EFF, to celebrate its 15th anniversary [EFF15], is asking folks this week to blog about their their “click moments” — as they put it, “the very first step you to took to stand up for your digital rights.” This is a hard question to answer for me. I've done a variety of things over the years that count as online activism, but it's difficult, thinking about it, to separate that stuff from my day job. After all, I'm an academic. I get paid to sit around and figure out what I think is correct and say so. It's my job to speak truth to power (and anyone else).
But I remember my first contact with EFF. It came in the form of the September 1991 EFFECTOR, EFF's newsletter (it was printed on dead trees at the time), and it contained this summary by Esther Dyson of EFF's basic message: “There's a new world coming. Let's make sure it has rules we can live with.” I scissored out the membership form on the back and sent it in with my $40 — and I started reading what EFF had to say.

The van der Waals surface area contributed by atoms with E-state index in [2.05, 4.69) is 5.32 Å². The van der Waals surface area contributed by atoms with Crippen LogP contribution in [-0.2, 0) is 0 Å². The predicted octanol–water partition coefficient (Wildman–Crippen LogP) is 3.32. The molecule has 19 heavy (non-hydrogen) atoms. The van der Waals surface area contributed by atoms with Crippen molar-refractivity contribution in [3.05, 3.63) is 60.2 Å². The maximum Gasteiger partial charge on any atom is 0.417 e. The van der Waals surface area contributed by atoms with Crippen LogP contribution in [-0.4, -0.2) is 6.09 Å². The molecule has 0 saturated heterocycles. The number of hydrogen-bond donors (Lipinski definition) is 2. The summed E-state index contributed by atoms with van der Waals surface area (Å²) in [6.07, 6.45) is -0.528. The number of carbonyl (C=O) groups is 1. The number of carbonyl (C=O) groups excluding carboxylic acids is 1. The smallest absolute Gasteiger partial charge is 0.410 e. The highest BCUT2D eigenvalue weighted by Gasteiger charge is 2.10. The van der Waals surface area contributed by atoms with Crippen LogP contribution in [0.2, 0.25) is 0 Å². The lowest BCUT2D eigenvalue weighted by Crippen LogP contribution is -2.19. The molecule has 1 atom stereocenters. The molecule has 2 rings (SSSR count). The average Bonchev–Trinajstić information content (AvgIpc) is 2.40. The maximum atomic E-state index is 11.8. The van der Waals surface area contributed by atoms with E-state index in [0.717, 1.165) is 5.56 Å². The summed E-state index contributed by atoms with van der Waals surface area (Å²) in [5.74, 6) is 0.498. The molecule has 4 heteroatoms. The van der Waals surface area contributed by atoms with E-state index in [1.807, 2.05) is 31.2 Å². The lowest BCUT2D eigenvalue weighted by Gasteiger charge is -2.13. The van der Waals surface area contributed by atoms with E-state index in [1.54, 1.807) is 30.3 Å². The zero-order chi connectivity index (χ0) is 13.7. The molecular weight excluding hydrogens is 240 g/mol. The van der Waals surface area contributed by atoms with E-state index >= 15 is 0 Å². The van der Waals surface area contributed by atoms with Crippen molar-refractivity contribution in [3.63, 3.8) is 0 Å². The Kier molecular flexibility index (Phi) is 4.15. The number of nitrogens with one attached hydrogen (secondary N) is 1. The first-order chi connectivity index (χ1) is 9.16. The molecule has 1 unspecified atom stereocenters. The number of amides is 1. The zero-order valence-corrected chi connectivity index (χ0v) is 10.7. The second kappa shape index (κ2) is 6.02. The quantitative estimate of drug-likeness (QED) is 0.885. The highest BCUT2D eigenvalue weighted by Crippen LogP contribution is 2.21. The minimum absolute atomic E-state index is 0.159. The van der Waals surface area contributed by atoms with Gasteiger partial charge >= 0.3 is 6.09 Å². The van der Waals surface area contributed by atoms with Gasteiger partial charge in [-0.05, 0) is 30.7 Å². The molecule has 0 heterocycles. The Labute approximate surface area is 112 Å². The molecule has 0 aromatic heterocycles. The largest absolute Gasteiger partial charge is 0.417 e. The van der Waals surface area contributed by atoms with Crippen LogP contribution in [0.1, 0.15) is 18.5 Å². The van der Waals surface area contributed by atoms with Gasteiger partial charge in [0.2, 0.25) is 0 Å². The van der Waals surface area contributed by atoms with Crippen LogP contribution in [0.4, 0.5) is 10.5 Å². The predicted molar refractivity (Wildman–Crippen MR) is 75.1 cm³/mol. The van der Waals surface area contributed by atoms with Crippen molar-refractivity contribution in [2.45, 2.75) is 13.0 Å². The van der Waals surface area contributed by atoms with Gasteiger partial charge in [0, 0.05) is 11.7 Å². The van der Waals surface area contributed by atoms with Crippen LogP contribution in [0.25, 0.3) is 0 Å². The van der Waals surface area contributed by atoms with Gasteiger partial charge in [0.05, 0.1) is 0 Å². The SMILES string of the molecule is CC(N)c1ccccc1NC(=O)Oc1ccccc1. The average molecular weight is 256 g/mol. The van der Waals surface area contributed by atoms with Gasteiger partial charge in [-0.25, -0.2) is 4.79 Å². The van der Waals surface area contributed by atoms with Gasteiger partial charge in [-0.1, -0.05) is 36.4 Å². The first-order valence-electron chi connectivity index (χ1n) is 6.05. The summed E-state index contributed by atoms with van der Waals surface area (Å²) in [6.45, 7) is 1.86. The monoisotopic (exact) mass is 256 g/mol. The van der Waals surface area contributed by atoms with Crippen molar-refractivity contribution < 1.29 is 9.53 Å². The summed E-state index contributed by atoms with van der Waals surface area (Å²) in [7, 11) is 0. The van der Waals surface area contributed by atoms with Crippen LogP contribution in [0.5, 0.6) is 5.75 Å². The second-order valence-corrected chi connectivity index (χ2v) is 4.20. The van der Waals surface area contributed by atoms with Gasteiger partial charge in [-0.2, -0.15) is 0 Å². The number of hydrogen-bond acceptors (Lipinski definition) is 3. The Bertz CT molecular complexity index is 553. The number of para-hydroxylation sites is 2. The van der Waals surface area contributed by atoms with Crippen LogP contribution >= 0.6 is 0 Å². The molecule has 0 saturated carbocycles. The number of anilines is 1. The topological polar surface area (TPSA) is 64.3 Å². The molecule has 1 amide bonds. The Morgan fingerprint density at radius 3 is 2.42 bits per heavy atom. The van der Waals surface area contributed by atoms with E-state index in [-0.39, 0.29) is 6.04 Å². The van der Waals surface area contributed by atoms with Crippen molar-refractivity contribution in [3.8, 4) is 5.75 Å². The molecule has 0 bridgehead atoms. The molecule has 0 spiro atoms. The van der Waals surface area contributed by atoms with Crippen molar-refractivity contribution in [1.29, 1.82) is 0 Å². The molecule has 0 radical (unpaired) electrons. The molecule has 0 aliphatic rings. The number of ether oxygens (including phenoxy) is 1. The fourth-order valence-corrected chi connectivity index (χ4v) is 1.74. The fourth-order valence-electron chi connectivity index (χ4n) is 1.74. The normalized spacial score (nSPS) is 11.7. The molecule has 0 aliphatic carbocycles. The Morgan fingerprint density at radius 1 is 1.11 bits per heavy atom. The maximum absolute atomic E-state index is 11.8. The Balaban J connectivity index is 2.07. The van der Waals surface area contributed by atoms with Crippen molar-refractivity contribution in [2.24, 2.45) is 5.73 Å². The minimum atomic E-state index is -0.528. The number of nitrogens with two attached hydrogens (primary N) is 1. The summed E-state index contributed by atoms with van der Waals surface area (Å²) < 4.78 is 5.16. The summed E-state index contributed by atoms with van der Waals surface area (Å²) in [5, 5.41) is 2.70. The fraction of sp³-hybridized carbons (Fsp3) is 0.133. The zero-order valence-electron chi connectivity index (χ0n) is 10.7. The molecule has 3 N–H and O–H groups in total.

I drew on that stuff in a column I sent out two years later to the law-professor members of the American Association of Law Schools Mass Communications Law section. Parts of it are funny reading now. One of the things I said was that while we “hear a lot about electronic home shopping … I think I'd be perfectly happy living the rest of my life without” it. Little did I know.
Some of the rest of it, though, was on target. My point was that in building the information superhighway, we needed to develop a switched network in which anybody could become a content provider — not some monopoly content provider giving you 500 channels and interactive shopping, not any one-way system with a fixed number of channels, but a two-way, switched, many-to-many communications infrastructure that looked like the Internet. A system like that, I wrote, “could transform the nature of mass communications.”
This is my last post as a guest blogger here — Michael should be coming back tomorrow. Thanks for putting up with me. I had a great time.